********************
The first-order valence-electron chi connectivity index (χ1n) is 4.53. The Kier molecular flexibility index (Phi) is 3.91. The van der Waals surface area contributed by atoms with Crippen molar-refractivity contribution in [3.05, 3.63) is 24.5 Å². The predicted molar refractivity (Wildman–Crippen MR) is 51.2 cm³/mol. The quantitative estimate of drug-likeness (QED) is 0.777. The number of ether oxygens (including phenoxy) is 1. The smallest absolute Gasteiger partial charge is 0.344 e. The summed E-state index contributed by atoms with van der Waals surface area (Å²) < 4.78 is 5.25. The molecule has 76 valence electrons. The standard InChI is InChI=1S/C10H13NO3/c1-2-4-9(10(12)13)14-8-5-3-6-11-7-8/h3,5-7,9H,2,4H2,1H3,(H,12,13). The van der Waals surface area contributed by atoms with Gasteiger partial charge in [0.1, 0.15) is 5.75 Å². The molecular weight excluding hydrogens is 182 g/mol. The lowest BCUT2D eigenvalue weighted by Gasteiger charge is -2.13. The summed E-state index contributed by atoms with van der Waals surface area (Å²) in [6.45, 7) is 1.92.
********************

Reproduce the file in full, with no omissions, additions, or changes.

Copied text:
The first-order valence-electron chi connectivity index (χ1n) is 4.53. The Kier molecular flexibility index (Phi) is 3.91. The van der Waals surface area contributed by atoms with Crippen molar-refractivity contribution in [3.05, 3.63) is 24.5 Å². The predicted molar refractivity (Wildman–Crippen MR) is 51.2 cm³/mol. The quantitative estimate of drug-likeness (QED) is 0.777. The number of ether oxygens (including phenoxy) is 1. The smallest absolute Gasteiger partial charge is 0.344 e. The summed E-state index contributed by atoms with van der Waals surface area (Å²) < 4.78 is 5.25. The molecule has 76 valence electrons. The standard InChI is InChI=1S/C10H13NO3/c1-2-4-9(10(12)13)14-8-5-3-6-11-7-8/h3,5-7,9H,2,4H2,1H3,(H,12,13). The van der Waals surface area contributed by atoms with Gasteiger partial charge in [0.1, 0.15) is 5.75 Å². The molecular weight excluding hydrogens is 182 g/mol. The lowest BCUT2D eigenvalue weighted by Gasteiger charge is -2.13. The summed E-state index contributed by atoms with van der Waals surface area (Å²) in [6.45, 7) is 1.92.